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Mahindra makes good on Ssangyong rehiring

Ssangyong Motor has decided to rehire 60 laid-off workers for the production of its new G4 Rexton SUV. The automaker, now controlled by Mahindra and Mahindra of India, brought back 456 workers overall from their unpaid leave in 2013.

Ssangyong’s move serves as proof that labor market flexibility can work. But they also give all parties concerned _ workers, management and the rest of the nation _ a pause to think about what has happened.

Ssangyong recorded a modest operating profit in 2007 and went into the red for the following seven years. The automaker had been sold three times: first to Daewoo Motor (now Tata Motor of India) then to SAIC of China and finally to the current owner. It also suffered from one of the worst strikes, which was plagued by clashes between workers and police for 77 days.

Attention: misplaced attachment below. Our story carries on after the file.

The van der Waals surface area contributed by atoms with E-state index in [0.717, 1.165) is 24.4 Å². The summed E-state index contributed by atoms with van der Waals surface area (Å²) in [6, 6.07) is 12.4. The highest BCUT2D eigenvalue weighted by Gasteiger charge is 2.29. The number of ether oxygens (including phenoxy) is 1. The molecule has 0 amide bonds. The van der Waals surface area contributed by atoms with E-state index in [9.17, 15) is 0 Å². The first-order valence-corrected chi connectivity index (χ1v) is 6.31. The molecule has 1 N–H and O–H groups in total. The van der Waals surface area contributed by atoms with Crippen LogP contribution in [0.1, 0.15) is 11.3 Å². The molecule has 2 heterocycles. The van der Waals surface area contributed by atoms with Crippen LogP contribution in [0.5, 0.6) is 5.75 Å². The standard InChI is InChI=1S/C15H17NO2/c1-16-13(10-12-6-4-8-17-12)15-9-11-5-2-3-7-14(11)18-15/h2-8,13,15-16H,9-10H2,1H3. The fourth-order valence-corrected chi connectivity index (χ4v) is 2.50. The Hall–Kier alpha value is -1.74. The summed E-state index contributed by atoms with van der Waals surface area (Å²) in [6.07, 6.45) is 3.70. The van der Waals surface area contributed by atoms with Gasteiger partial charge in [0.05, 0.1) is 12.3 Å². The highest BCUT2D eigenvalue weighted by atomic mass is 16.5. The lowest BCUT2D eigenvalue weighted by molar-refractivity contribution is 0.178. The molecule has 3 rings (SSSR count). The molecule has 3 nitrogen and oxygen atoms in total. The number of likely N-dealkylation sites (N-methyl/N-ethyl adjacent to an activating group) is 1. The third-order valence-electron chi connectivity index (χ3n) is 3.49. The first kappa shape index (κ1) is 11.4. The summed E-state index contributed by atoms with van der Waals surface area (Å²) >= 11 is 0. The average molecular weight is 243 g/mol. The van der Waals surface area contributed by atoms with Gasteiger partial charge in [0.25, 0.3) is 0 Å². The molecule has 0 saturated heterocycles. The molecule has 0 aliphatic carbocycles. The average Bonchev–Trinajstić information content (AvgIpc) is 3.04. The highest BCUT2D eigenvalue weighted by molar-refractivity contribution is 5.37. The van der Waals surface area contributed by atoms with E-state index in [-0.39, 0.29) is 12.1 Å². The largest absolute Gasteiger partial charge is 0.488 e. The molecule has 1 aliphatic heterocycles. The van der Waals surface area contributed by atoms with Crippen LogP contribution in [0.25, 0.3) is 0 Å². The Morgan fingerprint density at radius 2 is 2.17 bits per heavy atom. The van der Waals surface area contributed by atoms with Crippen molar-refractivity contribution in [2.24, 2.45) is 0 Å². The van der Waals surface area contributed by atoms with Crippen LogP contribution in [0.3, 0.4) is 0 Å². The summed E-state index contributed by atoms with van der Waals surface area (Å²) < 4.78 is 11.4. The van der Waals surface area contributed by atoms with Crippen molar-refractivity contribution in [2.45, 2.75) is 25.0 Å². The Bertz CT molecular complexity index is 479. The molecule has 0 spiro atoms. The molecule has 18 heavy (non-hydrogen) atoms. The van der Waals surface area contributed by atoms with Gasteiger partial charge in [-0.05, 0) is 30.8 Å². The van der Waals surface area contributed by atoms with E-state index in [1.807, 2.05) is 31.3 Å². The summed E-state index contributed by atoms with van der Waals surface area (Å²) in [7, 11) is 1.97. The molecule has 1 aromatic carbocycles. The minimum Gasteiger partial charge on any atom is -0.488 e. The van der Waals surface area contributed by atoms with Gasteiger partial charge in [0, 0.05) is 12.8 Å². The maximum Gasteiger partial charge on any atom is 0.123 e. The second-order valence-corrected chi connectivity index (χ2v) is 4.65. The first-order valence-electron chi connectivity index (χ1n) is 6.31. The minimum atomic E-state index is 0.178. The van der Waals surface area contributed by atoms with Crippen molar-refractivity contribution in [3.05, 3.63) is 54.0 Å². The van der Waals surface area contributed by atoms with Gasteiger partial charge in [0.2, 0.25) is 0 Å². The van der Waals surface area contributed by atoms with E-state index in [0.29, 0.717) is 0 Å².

Then, it was only two years ago that the Supreme Court confirmed the legality of workers fired by the company.

Despite its bottom line still being in red, in 2013, the company hired those on unpaid leave, about a quarter of those who were let go of. It rehired 40 more thanks to the success of its small SUV Tivoli in 2015 and is rehiring 60 this year. Last year, it finally turned itself around to record a profit amid a seven-year streak of no strikes.

This is a rare success by which a bankrupt firm comes around thanks to the cooperation of workers and management and embraces the laid-off workers, showing other unions can let up on its strong opposition and make the labor market more flexible.

A spokesman told The Korea Times, “Much of this rehiring program is owed to the decision by Anand Mahindra, chairman of the owner group, who met with union representatives in 2015 and guaranteed their staged re-employment.” There was only one other memorable case of rehiring, which was by Daewoo Motor. “It would serve as an example for other automakers,” the spokesman said.

This story, however, needs a couple of loose ends to be tied up so it can qualify as a lesson in the advantages of labor flexibility. First, there are still about 1,200 workers who have been waiting for years for their turn to return to the Ssangyong workforce. Second, a number of former Ssangyong workers and their family members killed themselves, a case that is still remembered as one of tragic stories of Korea Inc.


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